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Singlism? Feminism? What Gives? (Part Two) December 15, 2009

Posted by Onely in Academic Alert!, Food for Thought, Heteronormativity, Your Responses Requested!.
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In my last post, I wanted to highlight how the pro-singles movement, in targeting and attracting women as its main audience and voice(s), risks inadvertently framing itself as gender-exclusive. This potential problem, in turn, runs against our feminist goals of countering dominant and oppressive ways of thinking and being. It should be clear, from this and other posts, that we hope to solicit more male voices into our conversations and advocacy work. While both Christina’s perspective and my own will necessarily be limited by our positions as women, we are also committed to our feminist perspectives, which motivate us to read against the (heteronormative) grain and to hopefully recognize and articulate the limitations of our positions.

But I’ve been noticing another limitation that seems to have fueled some of the debate — and misunderstandings — about why men seem less prevalent in the pro-singles blogosphere: In many of our conversations about gender (at least here at Onely and in our cross-posts at Quirkyalone), it seems to me that when we talk about the relationships between men and women (or lack thereof), we are assuming that these “men” and “women” we speak of are heterosexual. And if we assume that, then we aren’t doing much to forward our feminist goals, either.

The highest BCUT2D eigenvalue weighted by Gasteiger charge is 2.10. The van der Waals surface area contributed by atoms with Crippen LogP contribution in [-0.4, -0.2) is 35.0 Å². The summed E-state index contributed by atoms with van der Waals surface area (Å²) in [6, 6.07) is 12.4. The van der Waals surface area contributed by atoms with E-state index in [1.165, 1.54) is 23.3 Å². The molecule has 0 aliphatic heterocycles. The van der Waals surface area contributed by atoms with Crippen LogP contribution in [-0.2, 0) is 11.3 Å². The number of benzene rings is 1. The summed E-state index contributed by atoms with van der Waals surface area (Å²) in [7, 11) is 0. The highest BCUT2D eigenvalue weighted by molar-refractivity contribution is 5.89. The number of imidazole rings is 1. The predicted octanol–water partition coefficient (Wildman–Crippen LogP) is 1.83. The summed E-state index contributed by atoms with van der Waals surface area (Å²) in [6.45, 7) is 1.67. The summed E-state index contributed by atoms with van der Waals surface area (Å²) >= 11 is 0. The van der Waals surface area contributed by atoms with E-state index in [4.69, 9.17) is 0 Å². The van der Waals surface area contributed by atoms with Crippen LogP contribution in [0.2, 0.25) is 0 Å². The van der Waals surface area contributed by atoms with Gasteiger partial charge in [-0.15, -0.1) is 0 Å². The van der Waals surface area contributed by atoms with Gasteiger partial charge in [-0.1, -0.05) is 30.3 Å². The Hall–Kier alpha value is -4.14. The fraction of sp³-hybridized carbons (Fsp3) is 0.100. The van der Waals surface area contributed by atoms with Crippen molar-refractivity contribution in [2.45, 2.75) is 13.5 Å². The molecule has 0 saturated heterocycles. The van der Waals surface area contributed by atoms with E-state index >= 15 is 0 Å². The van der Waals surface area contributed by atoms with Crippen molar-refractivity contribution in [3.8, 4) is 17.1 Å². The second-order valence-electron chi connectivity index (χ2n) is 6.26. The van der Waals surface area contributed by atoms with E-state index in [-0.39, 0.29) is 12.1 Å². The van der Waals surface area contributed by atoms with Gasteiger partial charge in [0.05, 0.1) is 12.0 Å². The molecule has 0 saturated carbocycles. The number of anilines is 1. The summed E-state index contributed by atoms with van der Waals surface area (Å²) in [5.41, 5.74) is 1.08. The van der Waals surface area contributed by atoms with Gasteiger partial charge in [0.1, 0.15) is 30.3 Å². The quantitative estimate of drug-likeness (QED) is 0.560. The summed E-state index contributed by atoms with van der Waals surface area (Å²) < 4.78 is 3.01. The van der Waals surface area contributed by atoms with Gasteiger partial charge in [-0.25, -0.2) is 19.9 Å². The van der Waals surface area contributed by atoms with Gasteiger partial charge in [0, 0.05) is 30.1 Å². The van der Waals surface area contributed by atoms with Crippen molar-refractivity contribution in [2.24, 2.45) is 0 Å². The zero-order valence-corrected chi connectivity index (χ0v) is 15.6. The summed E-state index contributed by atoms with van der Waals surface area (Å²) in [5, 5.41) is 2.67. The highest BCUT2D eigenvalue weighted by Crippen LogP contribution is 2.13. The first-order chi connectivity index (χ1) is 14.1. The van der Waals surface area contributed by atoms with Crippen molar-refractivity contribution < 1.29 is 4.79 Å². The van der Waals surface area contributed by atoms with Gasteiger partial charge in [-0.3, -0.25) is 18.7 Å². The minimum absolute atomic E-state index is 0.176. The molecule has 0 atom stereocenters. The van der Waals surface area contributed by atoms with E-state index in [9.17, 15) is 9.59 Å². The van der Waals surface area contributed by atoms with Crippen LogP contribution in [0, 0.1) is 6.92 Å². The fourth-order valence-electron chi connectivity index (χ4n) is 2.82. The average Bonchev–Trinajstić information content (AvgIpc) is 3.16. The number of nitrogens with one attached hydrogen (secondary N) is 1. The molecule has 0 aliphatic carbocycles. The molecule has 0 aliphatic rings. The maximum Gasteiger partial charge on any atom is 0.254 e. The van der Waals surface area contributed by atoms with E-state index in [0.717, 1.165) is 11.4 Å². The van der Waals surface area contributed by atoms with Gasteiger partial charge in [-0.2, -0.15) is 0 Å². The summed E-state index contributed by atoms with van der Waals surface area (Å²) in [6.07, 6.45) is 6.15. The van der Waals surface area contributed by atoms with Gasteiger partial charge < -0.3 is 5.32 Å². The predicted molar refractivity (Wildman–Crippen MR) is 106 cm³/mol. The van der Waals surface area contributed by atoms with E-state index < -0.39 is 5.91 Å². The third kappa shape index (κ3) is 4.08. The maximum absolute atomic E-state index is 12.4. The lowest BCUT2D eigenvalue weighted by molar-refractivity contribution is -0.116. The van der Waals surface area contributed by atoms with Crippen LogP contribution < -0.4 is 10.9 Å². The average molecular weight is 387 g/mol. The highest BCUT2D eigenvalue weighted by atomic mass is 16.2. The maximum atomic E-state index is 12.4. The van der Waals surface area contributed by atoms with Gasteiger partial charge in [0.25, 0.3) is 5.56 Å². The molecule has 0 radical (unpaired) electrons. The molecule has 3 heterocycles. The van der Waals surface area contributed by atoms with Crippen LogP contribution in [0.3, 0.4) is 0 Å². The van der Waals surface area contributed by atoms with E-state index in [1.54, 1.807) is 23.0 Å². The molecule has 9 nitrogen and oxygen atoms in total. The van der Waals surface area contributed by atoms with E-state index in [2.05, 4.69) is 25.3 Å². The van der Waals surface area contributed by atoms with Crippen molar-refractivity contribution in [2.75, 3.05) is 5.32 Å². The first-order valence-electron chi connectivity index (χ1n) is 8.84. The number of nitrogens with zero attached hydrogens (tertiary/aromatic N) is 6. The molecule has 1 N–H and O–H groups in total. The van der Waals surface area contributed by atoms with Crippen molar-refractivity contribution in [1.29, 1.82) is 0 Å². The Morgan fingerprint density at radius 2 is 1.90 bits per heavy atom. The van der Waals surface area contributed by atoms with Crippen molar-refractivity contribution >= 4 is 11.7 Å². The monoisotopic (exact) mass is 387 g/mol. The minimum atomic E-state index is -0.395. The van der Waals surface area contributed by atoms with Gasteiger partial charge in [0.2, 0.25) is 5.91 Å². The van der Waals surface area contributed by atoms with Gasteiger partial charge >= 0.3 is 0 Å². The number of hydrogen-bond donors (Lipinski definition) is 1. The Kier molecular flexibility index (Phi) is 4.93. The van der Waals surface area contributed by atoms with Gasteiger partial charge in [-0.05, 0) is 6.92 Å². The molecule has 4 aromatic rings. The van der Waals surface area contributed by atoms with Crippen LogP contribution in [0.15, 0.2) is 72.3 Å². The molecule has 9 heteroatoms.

Making this assumption is easy to do, especially when one (such as myself) identifies as heterosexual. Take, for example, this post, which I wrote several months ago, in which I attacked research in evolutionary biology that sought to explain gender evolution through an obviously singlist lens. While I interpreted the research to be most problematic for its assumption that human evolution occurs through and because of coupling — therefore making single people and practices invisible — I barely say a word about the research’s equally problematic assumption that men and women evolve out of a heterosexual orientation toward each other. In my post, I asked a series of questions, culminating in what I assumed to be most significant:

What about all the single females who desire sex, but no commitment? What about the single men who value strong interpersonal relationships but see sex not as a necessity but maybe just a “bonus”?

The fact that I juxtaposed these final two questions next to each other suggests that I am assuming — just like the researchers I sought to critique — that men and women relate to one another in heterosexual ways. I wanted to reverse the gender stereotypes being promoted in the poor research, but I managed to maintain the heternormative assumptions behind the research.

…… Oooops!

In a similar way, the debate about the (in)visibility of men that we’ve seen going on here at Onely and over at Quirkyalone tends to revolve around assumptions that when we speak about “men” or “women,” we’re talking about heterosexuals. There are a few theories that keep popping up about the differences between men’s and women’s willingness or ability to advocate for singles’ rights. Men face unique challenges in that:

1. Those who are happily single are assumed to either be “avoiding” marriage (the heterosexual ideal) or dating around (the hetero-masculine ideal).

2. Men are judged more harshly by women for being open about their enjoyment of being single (I’m assuming here that part of the problem with this is that being open reduces the chances for finding a woman who will be “okay” with dating if it is not headed toward marriage or permanent coupling).